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AI Can Detect COVID-19 in Lungs as Well as Virtual physician

Stephens, Keri. AXIS Imaging News; Overland Park (Sep 30, 2020).

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A University of Central Florida researcher is part of a new study showing that artificial intelligence (AI) can be nearly as accurate as a physician in diagnosing COVID-19 in the lungs. The study, recently published in Nature Communications , shows the new technique can also overcome some of the challenges of current testing.

Researchers demonstrated that an AI algorithm could be trained to classify COVID-19 pneumonia in CT scans with up to 90% accuracy, as well as correctly identify positive cases 84% of the time and negative cases 93% of the time. CT scans offer a deeper insight into COVID-19 diagnosis and progression as compared to the often-used reverse transcription-polymerase chain reaction, or RT-PCR, tests. These tests have high false negative rates, delays in processing and other challenges.

Another benefit to CT scans is that they can detect COVID-19 in people without symptoms, in those who have early symptoms, during the height of the disease and after symptoms resolve. However, CT is not always recommended as a diagnostic tool for COVID-19 because the disease often looks similar to influenza-associated pneumonias on the scans.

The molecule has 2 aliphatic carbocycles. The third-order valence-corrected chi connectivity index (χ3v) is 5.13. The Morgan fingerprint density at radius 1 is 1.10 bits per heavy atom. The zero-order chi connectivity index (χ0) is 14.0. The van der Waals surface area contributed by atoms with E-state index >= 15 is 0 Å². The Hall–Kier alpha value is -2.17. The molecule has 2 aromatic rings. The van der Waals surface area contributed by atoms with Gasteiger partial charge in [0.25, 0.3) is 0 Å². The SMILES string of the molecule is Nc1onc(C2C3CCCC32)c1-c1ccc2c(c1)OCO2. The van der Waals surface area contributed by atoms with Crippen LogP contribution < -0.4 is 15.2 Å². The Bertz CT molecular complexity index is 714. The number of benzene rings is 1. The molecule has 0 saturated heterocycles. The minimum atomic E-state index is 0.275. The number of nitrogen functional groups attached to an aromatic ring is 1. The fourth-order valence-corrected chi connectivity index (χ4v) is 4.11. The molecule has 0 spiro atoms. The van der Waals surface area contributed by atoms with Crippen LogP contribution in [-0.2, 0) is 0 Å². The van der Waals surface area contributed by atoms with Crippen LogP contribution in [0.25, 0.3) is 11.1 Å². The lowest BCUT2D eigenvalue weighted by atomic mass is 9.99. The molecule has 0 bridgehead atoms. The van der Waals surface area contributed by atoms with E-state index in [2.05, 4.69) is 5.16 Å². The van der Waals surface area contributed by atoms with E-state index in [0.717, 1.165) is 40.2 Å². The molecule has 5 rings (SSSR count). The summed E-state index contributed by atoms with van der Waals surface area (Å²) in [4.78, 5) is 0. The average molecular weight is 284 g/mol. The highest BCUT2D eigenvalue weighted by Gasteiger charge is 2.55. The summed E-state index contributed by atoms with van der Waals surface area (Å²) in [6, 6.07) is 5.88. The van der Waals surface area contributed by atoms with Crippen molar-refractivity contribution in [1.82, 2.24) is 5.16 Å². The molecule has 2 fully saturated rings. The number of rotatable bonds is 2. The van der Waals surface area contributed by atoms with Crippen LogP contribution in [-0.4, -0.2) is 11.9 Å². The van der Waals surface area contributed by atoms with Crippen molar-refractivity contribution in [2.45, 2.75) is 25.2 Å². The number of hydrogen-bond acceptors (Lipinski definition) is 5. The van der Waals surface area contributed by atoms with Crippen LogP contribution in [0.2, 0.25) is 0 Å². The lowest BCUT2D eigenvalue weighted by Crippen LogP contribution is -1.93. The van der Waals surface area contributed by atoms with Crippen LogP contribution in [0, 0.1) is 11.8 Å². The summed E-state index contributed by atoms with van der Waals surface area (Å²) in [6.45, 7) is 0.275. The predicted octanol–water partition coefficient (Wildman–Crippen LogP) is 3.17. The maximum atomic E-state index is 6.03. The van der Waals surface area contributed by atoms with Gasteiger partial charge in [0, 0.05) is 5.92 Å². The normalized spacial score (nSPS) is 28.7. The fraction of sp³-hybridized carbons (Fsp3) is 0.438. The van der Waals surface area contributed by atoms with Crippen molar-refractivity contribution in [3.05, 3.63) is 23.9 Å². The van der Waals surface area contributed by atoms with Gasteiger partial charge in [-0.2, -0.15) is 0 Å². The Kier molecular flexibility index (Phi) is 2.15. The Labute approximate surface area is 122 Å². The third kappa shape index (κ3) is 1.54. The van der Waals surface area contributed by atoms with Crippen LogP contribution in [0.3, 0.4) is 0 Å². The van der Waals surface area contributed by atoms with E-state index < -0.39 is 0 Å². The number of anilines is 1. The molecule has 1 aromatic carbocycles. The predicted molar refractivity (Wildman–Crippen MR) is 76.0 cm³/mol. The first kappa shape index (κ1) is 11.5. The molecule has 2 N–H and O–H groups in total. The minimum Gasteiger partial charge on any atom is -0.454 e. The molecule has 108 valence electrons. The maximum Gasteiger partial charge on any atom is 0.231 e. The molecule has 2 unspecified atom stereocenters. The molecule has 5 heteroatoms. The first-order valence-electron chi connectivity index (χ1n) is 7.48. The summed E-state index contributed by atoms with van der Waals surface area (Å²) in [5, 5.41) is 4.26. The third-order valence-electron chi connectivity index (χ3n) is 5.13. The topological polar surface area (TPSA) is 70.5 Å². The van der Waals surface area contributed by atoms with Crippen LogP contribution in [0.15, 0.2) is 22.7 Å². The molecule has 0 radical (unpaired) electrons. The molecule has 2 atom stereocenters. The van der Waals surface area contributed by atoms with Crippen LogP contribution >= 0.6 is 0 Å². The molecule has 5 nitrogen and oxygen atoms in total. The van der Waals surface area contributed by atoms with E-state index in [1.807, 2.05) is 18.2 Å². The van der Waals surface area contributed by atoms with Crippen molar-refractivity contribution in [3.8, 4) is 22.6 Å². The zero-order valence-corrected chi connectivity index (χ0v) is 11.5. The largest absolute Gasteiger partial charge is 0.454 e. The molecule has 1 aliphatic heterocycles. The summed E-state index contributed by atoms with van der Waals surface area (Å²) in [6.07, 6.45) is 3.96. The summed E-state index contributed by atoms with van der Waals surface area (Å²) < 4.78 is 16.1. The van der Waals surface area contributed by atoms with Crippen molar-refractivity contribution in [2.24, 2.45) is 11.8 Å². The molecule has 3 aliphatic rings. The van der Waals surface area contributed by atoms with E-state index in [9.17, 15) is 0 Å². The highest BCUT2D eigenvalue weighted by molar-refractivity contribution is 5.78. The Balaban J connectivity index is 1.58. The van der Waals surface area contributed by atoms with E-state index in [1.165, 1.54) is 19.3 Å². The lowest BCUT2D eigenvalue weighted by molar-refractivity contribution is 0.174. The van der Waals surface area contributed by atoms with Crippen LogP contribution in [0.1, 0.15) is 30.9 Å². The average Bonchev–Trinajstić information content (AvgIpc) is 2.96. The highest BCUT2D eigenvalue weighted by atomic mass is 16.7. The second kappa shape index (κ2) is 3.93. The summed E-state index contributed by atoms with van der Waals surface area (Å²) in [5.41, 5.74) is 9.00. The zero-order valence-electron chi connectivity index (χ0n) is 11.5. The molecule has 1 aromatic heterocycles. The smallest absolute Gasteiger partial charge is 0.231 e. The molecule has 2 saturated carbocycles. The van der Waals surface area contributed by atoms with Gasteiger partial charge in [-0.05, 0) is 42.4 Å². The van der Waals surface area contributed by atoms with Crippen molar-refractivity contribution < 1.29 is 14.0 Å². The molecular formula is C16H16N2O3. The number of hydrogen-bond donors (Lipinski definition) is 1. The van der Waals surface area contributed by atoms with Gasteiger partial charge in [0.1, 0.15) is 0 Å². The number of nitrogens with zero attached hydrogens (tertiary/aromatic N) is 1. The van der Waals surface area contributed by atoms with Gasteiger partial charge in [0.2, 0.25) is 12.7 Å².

The new UCF co-developed algorithm can overcome this problem by accurately identifying COVID-19 cases, as well as distinguishing them from influenza, thus serving as a great potential aid for physicians, says Ulas Bagci, an assistant professor in UCF’s Department of Computer Science. Bagci was a co-author of the study and helped lead the research.

“We demonstrated that a deep learning-based AI approach can serve as a standardized and objective tool to assist healthcare systems as well as patients,” Bagci says. “It can be used as a complementary test tool in very specific limited populations, and it can be used rapidly and at large scale in the unfortunate event of a recurrent outbreak.”

Bagci is an expert in developing...